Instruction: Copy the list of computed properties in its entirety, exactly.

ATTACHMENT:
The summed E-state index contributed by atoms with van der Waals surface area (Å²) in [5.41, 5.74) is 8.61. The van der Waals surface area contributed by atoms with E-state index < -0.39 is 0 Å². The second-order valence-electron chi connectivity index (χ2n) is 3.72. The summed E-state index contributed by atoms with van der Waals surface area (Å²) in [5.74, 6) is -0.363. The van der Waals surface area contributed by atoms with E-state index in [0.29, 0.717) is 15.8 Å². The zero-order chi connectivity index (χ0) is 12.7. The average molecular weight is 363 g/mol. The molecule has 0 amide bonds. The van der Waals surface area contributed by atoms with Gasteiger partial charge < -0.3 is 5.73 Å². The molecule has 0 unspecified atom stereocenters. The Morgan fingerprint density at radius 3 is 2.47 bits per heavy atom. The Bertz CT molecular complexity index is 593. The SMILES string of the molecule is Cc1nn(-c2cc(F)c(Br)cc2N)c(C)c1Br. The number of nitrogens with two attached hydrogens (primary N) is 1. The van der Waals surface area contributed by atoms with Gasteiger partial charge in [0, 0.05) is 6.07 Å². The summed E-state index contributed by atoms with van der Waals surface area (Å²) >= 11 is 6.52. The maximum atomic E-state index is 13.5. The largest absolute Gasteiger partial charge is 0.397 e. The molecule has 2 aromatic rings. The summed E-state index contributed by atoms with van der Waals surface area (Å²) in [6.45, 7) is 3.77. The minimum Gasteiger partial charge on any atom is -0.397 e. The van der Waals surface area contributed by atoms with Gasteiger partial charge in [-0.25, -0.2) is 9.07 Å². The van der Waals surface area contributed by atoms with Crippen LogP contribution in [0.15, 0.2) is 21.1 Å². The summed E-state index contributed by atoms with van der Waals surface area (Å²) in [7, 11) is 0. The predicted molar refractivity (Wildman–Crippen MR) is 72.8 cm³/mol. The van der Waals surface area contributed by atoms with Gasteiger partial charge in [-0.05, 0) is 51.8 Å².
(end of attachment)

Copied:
The summed E-state index contributed by atoms with van der Waals surface area (Å²) in [5.41, 5.74) is 8.61. The van der Waals surface area contributed by atoms with E-state index < -0.39 is 0 Å². The second-order valence-electron chi connectivity index (χ2n) is 3.72. The summed E-state index contributed by atoms with van der Waals surface area (Å²) in [5.74, 6) is -0.363. The van der Waals surface area contributed by atoms with E-state index in [0.29, 0.717) is 15.8 Å². The zero-order chi connectivity index (χ0) is 12.7. The average molecular weight is 363 g/mol. The molecule has 0 amide bonds. The van der Waals surface area contributed by atoms with Gasteiger partial charge < -0.3 is 5.73 Å². The molecule has 0 unspecified atom stereocenters. The Morgan fingerprint density at radius 3 is 2.47 bits per heavy atom. The Bertz CT molecular complexity index is 593. The SMILES string of the molecule is Cc1nn(-c2cc(F)c(Br)cc2N)c(C)c1Br. The number of nitrogens with two attached hydrogens (primary N) is 1. The van der Waals surface area contributed by atoms with Gasteiger partial charge in [0, 0.05) is 6.07 Å². The summed E-state index contributed by atoms with van der Waals surface area (Å²) >= 11 is 6.52. The maximum atomic E-state index is 13.5. The largest absolute Gasteiger partial charge is 0.397 e. The molecule has 2 aromatic rings. The summed E-state index contributed by atoms with van der Waals surface area (Å²) in [6.45, 7) is 3.77. The minimum Gasteiger partial charge on any atom is -0.397 e. The van der Waals surface area contributed by atoms with Gasteiger partial charge in [-0.25, -0.2) is 9.07 Å². The van der Waals surface area contributed by atoms with Crippen LogP contribution in [0.15, 0.2) is 21.1 Å². The summed E-state index contributed by atoms with van der Waals surface area (Å²) in [7, 11) is 0. The predicted molar refractivity (Wildman–Crippen MR) is 72.8 cm³/mol. The van der Waals surface area contributed by atoms with Gasteiger partial charge in [-0.05, 0) is 51.8 Å².